Throughout this pandemic Albertans been told having a sore throat, a cough or difficulty breathing are the most common symptoms connected to COVID-19.
But the evolving Omicron variant has some other symptoms you might be less familiar with.
“Since the emergence of Omicron we have seen more people presenting mostly diarrhea and some with vomiting, I would say diarrhea predominantly in terms of [gastrointestinal] symptoms,” University of Alberta infectious disease specialist Dr. Stephanie Smith said.
Smith said most people don’t generally associate gastrointestinal symptoms with COVID-19, but more and more Albertans testing positive with the virus are experiencing these symptoms.
“We have been seeing a higher rate of people coming into hospital and people in the community with more GI symptoms,” Smith said.
Earlier this week, Alberta’s health minister said while hospitalizations remain high the province may be plateauing when it comes to COVID-19 cases.
“Edmonton has seen high levels recently but the level has dropped sharply in the past week, now it’s too soon to know if it’s a start of a sustained downward trend but the signs are hopeful,” Minister of Health Jason Copping said in a Wednesday briefing.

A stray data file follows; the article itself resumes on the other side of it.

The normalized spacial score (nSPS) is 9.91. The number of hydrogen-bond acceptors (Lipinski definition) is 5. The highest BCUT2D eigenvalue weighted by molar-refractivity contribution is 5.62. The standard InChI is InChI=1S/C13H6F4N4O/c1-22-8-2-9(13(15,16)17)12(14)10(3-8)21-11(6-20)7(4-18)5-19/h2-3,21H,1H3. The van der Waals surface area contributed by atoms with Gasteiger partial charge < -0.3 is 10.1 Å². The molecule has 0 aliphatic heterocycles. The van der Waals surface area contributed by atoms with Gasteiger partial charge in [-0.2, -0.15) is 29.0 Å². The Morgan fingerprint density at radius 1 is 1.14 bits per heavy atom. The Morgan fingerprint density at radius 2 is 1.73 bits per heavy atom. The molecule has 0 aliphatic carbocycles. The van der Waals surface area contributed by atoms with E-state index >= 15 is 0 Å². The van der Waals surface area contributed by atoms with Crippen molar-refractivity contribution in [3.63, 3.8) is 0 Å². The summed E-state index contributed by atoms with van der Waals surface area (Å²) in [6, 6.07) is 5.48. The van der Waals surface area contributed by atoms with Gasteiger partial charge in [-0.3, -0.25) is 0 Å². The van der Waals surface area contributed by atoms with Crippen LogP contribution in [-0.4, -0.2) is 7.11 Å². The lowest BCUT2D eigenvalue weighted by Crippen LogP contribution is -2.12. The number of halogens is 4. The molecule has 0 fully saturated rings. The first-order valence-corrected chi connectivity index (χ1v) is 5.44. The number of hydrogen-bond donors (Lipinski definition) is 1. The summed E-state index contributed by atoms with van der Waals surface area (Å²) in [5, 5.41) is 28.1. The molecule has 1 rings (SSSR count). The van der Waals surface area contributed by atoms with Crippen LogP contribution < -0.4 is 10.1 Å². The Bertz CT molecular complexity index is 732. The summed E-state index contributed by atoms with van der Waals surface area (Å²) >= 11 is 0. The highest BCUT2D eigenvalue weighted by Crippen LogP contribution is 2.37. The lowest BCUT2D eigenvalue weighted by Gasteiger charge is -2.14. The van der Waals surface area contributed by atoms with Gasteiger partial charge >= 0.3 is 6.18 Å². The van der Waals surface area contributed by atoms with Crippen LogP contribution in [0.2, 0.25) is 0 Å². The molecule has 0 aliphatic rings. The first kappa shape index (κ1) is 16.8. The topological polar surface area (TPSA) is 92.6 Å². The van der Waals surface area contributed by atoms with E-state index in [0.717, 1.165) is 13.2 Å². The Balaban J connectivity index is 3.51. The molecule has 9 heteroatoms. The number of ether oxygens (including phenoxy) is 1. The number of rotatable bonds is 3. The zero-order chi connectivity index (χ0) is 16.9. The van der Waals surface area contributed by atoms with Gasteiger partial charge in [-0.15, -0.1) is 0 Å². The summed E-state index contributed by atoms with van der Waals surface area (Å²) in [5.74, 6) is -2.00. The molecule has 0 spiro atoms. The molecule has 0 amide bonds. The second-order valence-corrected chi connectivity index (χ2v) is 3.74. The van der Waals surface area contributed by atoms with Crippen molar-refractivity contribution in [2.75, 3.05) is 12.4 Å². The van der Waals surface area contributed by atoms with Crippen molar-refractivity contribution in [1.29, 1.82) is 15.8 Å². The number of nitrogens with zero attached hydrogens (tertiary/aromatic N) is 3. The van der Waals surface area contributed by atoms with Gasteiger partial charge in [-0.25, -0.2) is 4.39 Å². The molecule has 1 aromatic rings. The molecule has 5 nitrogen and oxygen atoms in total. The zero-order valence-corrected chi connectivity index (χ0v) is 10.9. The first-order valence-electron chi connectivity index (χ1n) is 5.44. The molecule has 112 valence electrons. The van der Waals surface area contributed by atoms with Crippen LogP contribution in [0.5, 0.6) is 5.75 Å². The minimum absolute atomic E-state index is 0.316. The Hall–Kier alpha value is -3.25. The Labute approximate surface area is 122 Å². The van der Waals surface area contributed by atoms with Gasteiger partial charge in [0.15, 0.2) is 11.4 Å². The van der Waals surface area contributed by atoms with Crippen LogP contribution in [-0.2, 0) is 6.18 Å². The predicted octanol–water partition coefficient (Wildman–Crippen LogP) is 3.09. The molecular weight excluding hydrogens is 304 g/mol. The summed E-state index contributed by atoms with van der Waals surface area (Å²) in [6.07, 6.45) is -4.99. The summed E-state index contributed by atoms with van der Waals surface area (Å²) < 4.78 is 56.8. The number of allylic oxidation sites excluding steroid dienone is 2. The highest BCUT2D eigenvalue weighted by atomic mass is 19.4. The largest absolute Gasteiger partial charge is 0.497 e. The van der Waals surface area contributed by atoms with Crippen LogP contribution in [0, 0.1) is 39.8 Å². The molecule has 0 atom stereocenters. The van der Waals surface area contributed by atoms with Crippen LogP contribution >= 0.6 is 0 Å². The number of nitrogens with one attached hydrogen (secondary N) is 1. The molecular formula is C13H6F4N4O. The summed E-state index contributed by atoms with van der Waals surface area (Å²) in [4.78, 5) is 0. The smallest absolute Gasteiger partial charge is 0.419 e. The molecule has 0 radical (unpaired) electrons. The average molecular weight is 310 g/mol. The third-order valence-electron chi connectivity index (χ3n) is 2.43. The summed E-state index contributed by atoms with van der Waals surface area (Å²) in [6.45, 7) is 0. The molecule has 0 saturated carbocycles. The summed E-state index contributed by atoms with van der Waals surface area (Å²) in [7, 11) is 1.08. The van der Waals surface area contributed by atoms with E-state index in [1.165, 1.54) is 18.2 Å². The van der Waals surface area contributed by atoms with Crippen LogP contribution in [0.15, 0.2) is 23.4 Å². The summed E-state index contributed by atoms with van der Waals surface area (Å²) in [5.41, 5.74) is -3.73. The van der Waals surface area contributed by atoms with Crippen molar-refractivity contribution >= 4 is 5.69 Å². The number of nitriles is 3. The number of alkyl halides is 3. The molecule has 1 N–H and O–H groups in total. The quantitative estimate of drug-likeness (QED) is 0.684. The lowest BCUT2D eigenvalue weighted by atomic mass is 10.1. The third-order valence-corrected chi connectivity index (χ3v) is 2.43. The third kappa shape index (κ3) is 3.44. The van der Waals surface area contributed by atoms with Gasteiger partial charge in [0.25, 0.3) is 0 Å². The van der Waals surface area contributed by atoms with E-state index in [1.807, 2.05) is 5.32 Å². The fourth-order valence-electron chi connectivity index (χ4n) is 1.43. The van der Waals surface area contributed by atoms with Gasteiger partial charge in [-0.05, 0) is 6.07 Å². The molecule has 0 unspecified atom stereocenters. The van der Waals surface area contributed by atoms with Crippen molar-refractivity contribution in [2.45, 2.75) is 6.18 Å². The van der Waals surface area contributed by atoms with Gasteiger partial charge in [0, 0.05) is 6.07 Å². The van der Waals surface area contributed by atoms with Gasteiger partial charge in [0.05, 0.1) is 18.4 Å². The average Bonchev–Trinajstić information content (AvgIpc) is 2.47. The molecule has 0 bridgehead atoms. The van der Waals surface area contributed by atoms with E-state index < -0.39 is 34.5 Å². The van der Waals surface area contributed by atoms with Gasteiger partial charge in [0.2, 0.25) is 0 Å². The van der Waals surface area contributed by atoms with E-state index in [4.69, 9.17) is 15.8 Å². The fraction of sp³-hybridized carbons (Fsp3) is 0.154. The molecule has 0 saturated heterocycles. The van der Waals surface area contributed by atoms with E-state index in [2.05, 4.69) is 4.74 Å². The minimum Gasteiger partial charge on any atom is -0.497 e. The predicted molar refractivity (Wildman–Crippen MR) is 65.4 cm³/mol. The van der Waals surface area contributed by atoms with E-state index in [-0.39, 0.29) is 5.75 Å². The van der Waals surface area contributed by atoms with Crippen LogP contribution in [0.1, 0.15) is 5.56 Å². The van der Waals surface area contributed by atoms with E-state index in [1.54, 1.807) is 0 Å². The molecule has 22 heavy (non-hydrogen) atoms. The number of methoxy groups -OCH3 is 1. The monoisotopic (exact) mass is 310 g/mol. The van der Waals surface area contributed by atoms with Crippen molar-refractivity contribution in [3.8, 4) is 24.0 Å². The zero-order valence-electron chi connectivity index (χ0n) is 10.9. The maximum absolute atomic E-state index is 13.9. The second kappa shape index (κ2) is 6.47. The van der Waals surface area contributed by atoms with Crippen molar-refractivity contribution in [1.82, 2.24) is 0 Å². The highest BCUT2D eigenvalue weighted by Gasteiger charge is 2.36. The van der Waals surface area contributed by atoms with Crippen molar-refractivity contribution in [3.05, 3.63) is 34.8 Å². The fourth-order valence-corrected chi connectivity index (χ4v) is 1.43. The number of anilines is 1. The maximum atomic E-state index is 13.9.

Alberta continues to see signs of slowing COVID- 19 transmission: Health minister
Smith said Albertans should still be aware of the virus and its risks.
“We may have plateaued, but certainly we’re still well above where we were kind of between waves in the past,” she said.
Smith stressed it is important to get tested if you are vomiting, have stomach pain or diarrhea.
“If you have GI symptoms — it may well be COVID-19, and you should test,” she said.
Smith encourages Albertans who do test positive to stay home as recovery from those symptoms could take about three to four days.
She said if symptoms only last around 24 hours, it could be another non-COVID-19 virus.
Smith adds while GI symptoms are becoming a more common with this variant, respiratory viral symptoms like a cough or sore throat remain the leading indicators of COVID-19.
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